12V Poolside Boombox

Introduction: 12V Poolside Boombox

About: I love tinkering with stuff, namely electronics. However just because I am not scared to take something apart to see how it works doesn't mean I can always put it back together like it was. Oh well...nothing...

In serious need of some tunes for the poolside and for the bar-b-ques this past summer and not wanting to spend some serious coin on a quality music player, I decided I would build my own MP3 boombox. I took an inventory of what I had on hand(speakers, amp, plywood,etc.) and decided I had ALMOST everything( with the exception of a battery which I figured I could buy) I would need for this project. As luck would have it I was given six (6) SLA 6V, 10AH rechargeable batteries. Taped together and by connecting one positive (+) post to one negative (-) post I ended up with three (3) 12V batteries. As it turns out I also had an old DieHard portable power pack which helps keep the batteries charged. I would like to apologize in advance for a lack of step by step pictures, but I took what few pics I had several months AFTER I had already built this project. I only remembered to take a couple during the build, so again, I apologize. I would like to add that this is my very Instructable so please bear with any mistakes (lack of enough pictures and steps) I have made !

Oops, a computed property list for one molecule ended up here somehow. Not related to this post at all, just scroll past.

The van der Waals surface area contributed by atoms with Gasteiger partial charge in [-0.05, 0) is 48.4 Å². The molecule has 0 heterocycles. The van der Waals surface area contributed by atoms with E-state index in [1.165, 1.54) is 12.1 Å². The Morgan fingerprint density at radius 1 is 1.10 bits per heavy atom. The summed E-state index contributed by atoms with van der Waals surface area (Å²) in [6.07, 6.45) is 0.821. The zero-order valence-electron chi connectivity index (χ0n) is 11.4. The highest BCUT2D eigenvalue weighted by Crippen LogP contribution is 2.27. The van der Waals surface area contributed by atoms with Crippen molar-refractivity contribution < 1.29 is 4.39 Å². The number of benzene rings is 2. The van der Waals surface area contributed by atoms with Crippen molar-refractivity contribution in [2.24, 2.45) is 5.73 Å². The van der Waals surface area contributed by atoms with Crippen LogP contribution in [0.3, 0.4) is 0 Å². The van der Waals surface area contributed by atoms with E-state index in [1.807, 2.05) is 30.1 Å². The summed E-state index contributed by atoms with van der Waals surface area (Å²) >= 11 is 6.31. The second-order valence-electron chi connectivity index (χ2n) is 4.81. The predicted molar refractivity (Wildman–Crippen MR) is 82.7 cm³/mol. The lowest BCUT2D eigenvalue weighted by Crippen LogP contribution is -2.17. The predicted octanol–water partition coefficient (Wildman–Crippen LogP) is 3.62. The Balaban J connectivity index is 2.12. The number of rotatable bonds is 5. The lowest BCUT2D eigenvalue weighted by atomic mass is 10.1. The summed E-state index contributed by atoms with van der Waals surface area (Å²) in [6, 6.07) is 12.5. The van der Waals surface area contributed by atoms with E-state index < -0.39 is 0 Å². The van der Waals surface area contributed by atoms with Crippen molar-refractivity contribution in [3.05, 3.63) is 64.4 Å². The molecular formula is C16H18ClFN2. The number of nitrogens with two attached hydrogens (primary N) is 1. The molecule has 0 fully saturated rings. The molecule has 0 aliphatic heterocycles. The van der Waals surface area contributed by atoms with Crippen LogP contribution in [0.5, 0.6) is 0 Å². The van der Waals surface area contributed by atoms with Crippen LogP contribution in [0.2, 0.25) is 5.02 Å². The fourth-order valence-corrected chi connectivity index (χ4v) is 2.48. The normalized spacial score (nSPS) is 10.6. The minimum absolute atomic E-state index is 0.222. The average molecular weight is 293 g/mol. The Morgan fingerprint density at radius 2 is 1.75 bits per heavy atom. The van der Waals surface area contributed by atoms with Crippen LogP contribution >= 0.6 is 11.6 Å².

Step 1: Inventory of Items Used.

  1. First and foremost I decided to go with 3/8" plywood which I figured would be strong enough to take on any abuse and still keep weight down to a minimum.
  2. I had an old 12V Jensen 20W X 20W mini amp that seemed like it would be loud enough for the pool or the beach.
  3. For the speakers I had a pair of Scosche 6 1/2" speakers that I received as a gift one year and were just gathering dust.
  4. Aluminum. I cut pieces off an old aluminum "speed limit" sign for the face of the boombox and for the door to the electronics bay door. I originally used the amp from some computer speakers but it sounded terrible which left holes in the wood, so the aluminum helped hide the previous holes drilled into the face of the boombox once I switched to the Jensen amp.
  5. For a carrying handle I used the top most part of a backrest off of an old, broken kitchen chair.
  6. Wire of different gauges and lengths.